Drug-induced pneumonitis in cancer patients treated with mTOR inhibitors: management and insights into possible mechanisms

Expert Opin Drug Saf. 2014 Mar;13(3):361-72. doi: 10.1517/14740338.2014.888056. Epub 2014 Feb 11.

Abstract

Introduction: Inhibitors of the mammalian target of rapamycin (mTOR) are widely utilized in cancer and transplantation, with increased use of these agents expected in future years. Although generally well tolerated, drug-induced pneumonitis (DIP) has been described as a class effect associated with these compounds, especially at higher doses. This toxicity is observed in about a third of cancer patients, although only around 10% will have symptoms necessitating treatment. Clinical DIP can be effectively managed by early recognition and prompt intervention, including dose reduction and/or treatment cessation. However, little is known about the pathophysiology of this entity and its best management.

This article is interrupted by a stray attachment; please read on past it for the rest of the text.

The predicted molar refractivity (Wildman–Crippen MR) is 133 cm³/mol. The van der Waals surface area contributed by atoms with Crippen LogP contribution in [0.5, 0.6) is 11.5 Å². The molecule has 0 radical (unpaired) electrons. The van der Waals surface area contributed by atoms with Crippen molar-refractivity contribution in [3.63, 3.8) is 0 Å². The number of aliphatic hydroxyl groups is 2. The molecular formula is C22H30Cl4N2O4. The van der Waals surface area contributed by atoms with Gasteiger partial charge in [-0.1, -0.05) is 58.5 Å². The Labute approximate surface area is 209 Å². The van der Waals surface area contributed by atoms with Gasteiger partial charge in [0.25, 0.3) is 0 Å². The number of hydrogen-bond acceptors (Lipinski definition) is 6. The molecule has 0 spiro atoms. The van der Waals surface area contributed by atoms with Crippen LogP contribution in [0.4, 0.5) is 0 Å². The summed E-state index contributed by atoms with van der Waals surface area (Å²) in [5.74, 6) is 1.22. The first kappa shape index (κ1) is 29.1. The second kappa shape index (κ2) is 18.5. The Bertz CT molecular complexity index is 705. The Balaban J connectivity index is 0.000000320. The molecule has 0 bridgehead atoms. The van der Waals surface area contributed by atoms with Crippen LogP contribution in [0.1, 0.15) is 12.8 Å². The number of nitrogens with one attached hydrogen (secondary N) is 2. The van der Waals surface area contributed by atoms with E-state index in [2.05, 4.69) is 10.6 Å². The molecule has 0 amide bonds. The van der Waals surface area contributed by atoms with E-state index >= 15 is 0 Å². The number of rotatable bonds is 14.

Areas covered: This article will review current understanding of the mechanism of DIP, as well as the clinical impact and management of this toxicity in cancer patients treated with mTOR inhibitors. It also provides direction for future research.

Expert opinion: Although guidelines on the management of mTOR inhibitor-associated DIP in cancer patients have been published, these do not always concur or cover all management aspects. Education of patients and healthcare professionals is a key component in managing mTOR inhibitor therapy; assessing the history of pulmonary conditions before the initiation of such a therapy is also essential. Updated diagnostic criteria for pneumonitis might improve our knowledge in the future.

Publication types

  • Research Support, Non-U.S. Gov't
  • Review

MeSH terms

  • Antineoplastic Agents / adverse effects*
  • Antineoplastic Agents / therapeutic use*
  • Humans
  • Neoplasms / drug therapy*
  • Pneumonia / chemically induced*
  • TOR Serine-Threonine Kinases / antagonists & inhibitors*

Substances

  • Antineoplastic Agents
  • MTOR protein, human
  • TOR Serine-Threonine Kinases